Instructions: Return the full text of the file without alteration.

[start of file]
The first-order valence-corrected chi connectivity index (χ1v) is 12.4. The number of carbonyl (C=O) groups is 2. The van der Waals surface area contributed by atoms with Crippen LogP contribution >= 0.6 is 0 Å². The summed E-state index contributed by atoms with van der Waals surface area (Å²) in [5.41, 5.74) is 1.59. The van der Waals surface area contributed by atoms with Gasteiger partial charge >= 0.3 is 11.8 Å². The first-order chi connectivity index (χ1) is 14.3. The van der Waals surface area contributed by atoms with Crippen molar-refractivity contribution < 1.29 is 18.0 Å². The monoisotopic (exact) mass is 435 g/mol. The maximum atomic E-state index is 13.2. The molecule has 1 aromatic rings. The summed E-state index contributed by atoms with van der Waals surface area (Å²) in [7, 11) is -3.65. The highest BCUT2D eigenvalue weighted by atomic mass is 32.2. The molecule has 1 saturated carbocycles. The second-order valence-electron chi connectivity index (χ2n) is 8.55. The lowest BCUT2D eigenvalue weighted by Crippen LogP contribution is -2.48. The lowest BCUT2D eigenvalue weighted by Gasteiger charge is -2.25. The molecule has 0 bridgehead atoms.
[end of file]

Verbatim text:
The first-order valence-corrected chi connectivity index (χ1v) is 12.4. The number of carbonyl (C=O) groups is 2. The van der Waals surface area contributed by atoms with Crippen LogP contribution >= 0.6 is 0 Å². The summed E-state index contributed by atoms with van der Waals surface area (Å²) in [5.41, 5.74) is 1.59. The van der Waals surface area contributed by atoms with Gasteiger partial charge >= 0.3 is 11.8 Å². The first-order chi connectivity index (χ1) is 14.3. The van der Waals surface area contributed by atoms with Crippen molar-refractivity contribution < 1.29 is 18.0 Å². The monoisotopic (exact) mass is 435 g/mol. The maximum atomic E-state index is 13.2. The molecule has 1 aromatic rings. The summed E-state index contributed by atoms with van der Waals surface area (Å²) in [7, 11) is -3.65. The highest BCUT2D eigenvalue weighted by atomic mass is 32.2. The molecule has 1 saturated carbocycles. The second-order valence-electron chi connectivity index (χ2n) is 8.55. The lowest BCUT2D eigenvalue weighted by Crippen LogP contribution is -2.48. The lowest BCUT2D eigenvalue weighted by Gasteiger charge is -2.25. The molecule has 0 bridgehead atoms.